The first annual GSS Global Championships was a huge success this past weekend. 1000 swimmers took part in this amazing event in Cancun, Mexico. The race took place in conjunction with the one of a kind El Cruce Open Water Swim that has taken place in Cancun for a number of years. The main event is an epic 10km ocean crossing from the beautiful beaches of Cancun to the island paradise of Isla Mujeres. The event also offers an equally exciting 3km where swimmers jump out of a ferry and complete the crossing to the white sand beaches of Isla Mujeres. The 3km featured about 400 swimmers and the 10km had around 600, making it one of the largest 10km swims in the world.
The event itself was challenging and a ton of fun. There was a great pre-race expo and dinner on both the Thursday and Friday. The race started first thing Saturday morning with swimmers getting ready as the sun was coming up for another beautiful day in Mexico. From the starting line the outline of Isla Mujeres is just visible on the horizon. In this year’s edition the waves were quite large the whole way providing a daunting challenge for swimmers. Event organizers and volunteers did a great job with hundreds of volunteers in motor boats, zodiacs, kayaks and paddleboard throughout the course providing support.
The start was an exciting one with crowds of swimmers crashing against the waves before getting settled into more of a sustainable pace. The water was spectacular, the temperature was close to perfect around the same as a typical pool. The water is a beautiful crystal clear Caribbean blue allowing swimmers to see the bottom (which is only about 20-30ft at the deepest) the entire way. The 10km route takes swimmers over a number of coral reefs with plenty of tropical fish and bright corals. Many swimmers spotted stingrays and sea turtles along the route as well, making the long 10km crossing way more exciting than your average swim that distance.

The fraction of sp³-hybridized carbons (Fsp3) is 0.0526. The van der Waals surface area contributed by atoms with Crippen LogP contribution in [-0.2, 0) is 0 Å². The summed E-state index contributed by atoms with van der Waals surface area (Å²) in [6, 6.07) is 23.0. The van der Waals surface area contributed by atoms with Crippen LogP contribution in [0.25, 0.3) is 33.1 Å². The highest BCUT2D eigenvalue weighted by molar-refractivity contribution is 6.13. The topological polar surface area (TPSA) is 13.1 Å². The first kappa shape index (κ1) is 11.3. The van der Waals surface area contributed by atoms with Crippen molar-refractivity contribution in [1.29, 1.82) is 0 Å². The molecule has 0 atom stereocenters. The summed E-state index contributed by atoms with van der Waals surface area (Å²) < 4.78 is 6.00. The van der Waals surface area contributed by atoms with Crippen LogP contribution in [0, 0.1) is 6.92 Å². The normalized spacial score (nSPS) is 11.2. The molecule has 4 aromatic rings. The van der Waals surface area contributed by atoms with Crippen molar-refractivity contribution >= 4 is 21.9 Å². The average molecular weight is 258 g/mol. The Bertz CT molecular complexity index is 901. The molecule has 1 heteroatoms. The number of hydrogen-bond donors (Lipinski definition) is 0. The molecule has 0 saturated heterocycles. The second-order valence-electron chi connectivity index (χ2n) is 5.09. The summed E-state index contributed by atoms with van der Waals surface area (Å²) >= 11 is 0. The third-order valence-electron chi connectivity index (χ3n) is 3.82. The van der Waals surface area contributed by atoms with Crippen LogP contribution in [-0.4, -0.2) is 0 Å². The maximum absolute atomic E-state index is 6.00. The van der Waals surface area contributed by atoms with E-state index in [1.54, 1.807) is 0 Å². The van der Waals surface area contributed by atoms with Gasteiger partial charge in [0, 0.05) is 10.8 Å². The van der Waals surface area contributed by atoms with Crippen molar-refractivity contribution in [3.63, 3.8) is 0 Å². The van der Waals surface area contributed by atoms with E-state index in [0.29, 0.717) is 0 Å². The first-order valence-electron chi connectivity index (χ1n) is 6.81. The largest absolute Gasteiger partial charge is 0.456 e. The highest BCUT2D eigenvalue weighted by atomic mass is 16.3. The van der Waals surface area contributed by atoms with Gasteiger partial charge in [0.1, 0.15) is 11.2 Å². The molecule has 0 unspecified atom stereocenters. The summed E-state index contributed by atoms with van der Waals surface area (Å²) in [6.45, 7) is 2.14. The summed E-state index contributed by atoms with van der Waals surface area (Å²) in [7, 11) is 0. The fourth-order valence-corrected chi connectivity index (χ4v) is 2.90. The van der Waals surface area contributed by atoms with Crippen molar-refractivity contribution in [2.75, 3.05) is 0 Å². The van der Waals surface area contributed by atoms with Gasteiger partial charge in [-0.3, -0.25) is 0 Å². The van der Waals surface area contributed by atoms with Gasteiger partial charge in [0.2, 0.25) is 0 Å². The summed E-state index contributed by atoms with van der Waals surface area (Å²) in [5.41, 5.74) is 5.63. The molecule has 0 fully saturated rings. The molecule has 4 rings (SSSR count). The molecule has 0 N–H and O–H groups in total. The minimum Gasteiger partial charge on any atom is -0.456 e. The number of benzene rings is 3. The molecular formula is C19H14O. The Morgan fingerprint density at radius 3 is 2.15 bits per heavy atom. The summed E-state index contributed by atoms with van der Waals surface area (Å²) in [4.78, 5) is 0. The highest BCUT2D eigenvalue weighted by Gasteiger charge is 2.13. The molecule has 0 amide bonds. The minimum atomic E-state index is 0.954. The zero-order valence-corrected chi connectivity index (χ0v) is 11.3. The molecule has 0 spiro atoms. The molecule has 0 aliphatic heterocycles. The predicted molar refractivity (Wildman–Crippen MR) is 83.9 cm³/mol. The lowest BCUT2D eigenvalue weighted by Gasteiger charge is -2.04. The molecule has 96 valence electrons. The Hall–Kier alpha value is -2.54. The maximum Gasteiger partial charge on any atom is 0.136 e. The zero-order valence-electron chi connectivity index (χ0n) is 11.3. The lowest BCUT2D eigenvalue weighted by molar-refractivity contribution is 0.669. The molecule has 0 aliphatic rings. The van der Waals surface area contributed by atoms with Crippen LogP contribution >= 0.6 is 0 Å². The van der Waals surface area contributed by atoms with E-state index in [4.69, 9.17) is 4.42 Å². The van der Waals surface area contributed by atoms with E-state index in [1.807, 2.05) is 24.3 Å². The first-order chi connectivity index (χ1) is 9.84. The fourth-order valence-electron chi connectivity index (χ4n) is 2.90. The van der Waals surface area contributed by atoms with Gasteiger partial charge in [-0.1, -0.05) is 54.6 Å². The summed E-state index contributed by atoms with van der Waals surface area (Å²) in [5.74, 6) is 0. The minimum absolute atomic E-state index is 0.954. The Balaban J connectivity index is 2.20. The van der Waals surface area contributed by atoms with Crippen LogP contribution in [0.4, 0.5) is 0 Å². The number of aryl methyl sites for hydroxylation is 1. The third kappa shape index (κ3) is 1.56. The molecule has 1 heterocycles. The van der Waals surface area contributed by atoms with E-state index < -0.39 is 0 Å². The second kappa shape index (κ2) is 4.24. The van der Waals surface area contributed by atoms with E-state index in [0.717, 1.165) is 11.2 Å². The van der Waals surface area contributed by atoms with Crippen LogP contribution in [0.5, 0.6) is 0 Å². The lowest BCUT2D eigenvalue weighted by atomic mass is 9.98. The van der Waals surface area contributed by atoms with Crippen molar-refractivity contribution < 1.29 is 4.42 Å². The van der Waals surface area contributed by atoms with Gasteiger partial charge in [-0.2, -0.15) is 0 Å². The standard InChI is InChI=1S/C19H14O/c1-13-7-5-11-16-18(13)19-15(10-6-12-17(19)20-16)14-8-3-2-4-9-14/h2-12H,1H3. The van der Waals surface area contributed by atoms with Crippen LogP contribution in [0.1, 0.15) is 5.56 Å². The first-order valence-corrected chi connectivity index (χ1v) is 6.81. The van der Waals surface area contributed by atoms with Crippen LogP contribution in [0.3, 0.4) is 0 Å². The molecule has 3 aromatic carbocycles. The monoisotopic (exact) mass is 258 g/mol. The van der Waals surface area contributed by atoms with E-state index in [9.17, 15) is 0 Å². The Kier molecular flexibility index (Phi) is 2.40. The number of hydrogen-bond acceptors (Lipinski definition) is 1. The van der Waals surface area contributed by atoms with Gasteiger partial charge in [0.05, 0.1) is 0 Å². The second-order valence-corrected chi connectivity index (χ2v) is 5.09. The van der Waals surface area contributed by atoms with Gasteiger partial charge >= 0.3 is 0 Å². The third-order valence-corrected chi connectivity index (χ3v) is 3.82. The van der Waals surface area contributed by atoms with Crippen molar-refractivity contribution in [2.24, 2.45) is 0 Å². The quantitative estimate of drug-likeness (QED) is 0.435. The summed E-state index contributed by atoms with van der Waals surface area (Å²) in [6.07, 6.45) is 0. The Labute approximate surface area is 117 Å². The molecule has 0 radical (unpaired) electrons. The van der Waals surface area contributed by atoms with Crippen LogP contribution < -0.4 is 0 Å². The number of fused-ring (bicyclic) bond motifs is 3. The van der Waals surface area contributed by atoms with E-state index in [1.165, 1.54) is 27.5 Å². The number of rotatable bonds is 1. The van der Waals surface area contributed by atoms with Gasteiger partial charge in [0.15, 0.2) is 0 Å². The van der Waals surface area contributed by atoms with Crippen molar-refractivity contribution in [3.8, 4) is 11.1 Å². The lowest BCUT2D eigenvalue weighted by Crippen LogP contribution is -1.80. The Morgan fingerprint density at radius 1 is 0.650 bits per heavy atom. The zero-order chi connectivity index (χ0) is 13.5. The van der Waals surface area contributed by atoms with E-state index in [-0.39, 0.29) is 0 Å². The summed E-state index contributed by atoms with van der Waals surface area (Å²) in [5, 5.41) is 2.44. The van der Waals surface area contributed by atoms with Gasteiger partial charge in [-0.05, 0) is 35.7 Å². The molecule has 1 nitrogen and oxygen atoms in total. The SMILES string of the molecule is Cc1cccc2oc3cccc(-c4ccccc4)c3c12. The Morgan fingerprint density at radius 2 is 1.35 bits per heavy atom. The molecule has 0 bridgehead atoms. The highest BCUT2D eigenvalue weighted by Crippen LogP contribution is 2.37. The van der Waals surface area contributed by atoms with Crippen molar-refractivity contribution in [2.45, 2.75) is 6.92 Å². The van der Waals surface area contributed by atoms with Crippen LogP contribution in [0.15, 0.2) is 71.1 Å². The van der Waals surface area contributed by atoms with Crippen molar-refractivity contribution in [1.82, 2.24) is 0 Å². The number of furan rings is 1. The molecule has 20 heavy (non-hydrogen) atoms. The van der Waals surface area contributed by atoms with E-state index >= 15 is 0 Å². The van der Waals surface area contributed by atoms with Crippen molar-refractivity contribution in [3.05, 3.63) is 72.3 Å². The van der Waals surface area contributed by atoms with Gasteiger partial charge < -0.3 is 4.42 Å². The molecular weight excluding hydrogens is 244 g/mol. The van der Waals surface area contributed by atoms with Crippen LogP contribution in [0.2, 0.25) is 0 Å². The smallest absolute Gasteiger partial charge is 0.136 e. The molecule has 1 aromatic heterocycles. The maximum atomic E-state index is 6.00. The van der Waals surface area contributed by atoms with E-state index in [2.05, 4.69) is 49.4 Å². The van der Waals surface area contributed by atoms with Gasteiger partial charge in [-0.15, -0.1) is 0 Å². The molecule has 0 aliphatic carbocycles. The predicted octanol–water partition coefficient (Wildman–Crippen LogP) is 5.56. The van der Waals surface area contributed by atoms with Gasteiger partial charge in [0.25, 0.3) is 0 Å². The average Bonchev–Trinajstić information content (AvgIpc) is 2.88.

Despite the amazing beauty of the swim, it was also a very challenging one. The swimmers had to battle pretty sizable swells the whole way, making sighting difficult at times. For about the last 3-4km there was a helpful current to aid the swimmers, but it still was a tough swim. Unfortunately a number of swimmers had to drop out early due to seasickness along the way (no one ever said marathon swimming was easy).
Upon completion of both the 10km and 3km happy swimmers were greeted by an enthusiastic crowd packed along the pier and beach. There was a great post-race party on Isla Mujeres with a breakfast available to swimmers while they recovered, chatted with friends and cheered in others.
Due to the pleasant water temperatures there were no wetsuits allowed.
In the 10km it was 2008 Olympian Luis Escobar who was able to conquer the waves first and post a winning time of 2:05. Luis is a Mexican citizen now living in Toronto, Canada (pictured on the left below) made the trip down with the Masters teammates he coaches. Austin Vinton, an American from Colorado, came in a minute later posting a fast 2:06. Francisco Valdes Rubio posted the 3rd fastest male time overall with a 2:07.
On the women’s side there were some very fast times as well. Brenda Lorena Alvarado Valadez posted the top time with a blazing fast 2:10:10. With a 2:19 Michelle Mehnert of the USA came in 2nd followed by Jessica Laura Luna Rodriguez with a 2:24.
Full results along with GSS Global Rankings will be posted in the next couple days. In the meantime results can be found on the El Cruce website.
Overall the event was a great success and the Global Swim Series would especially like to thank race organizers for putting on a great event and we’re looking forward to making next year’s Global Championships even bigger and better!